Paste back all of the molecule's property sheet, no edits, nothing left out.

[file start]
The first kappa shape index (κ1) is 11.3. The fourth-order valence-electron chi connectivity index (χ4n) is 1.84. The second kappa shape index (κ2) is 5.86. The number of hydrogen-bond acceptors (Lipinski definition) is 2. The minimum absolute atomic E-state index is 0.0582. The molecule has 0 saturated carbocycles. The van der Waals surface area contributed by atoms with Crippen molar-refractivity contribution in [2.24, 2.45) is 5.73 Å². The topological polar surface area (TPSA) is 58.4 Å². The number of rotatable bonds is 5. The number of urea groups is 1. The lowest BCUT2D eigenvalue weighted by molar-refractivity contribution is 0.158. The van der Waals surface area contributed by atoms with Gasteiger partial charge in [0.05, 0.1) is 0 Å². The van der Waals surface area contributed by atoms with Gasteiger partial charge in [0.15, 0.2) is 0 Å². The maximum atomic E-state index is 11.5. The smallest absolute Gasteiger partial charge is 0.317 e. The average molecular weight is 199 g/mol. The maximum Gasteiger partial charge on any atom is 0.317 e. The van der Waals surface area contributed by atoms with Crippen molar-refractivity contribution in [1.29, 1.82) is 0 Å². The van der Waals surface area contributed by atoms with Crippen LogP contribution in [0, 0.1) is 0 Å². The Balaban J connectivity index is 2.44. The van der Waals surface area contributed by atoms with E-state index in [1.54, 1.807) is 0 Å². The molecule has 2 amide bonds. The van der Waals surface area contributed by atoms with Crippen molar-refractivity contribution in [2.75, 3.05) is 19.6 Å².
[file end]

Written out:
The first kappa shape index (κ1) is 11.3. The fourth-order valence-electron chi connectivity index (χ4n) is 1.84. The second kappa shape index (κ2) is 5.86. The number of hydrogen-bond acceptors (Lipinski definition) is 2. The minimum absolute atomic E-state index is 0.0582. The molecule has 0 saturated carbocycles. The van der Waals surface area contributed by atoms with Crippen molar-refractivity contribution in [2.24, 2.45) is 5.73 Å². The topological polar surface area (TPSA) is 58.4 Å². The number of rotatable bonds is 5. The number of urea groups is 1. The lowest BCUT2D eigenvalue weighted by molar-refractivity contribution is 0.158. The van der Waals surface area contributed by atoms with Gasteiger partial charge in [0.05, 0.1) is 0 Å². The van der Waals surface area contributed by atoms with Gasteiger partial charge in [0.15, 0.2) is 0 Å². The maximum atomic E-state index is 11.5. The smallest absolute Gasteiger partial charge is 0.317 e. The average molecular weight is 199 g/mol. The maximum Gasteiger partial charge on any atom is 0.317 e. The van der Waals surface area contributed by atoms with Crippen molar-refractivity contribution in [1.29, 1.82) is 0 Å². The van der Waals surface area contributed by atoms with Crippen LogP contribution in [0, 0.1) is 0 Å². The Balaban J connectivity index is 2.44. The van der Waals surface area contributed by atoms with E-state index in [1.54, 1.807) is 0 Å². The molecule has 2 amide bonds. The van der Waals surface area contributed by atoms with Crippen molar-refractivity contribution in [2.75, 3.05) is 19.6 Å².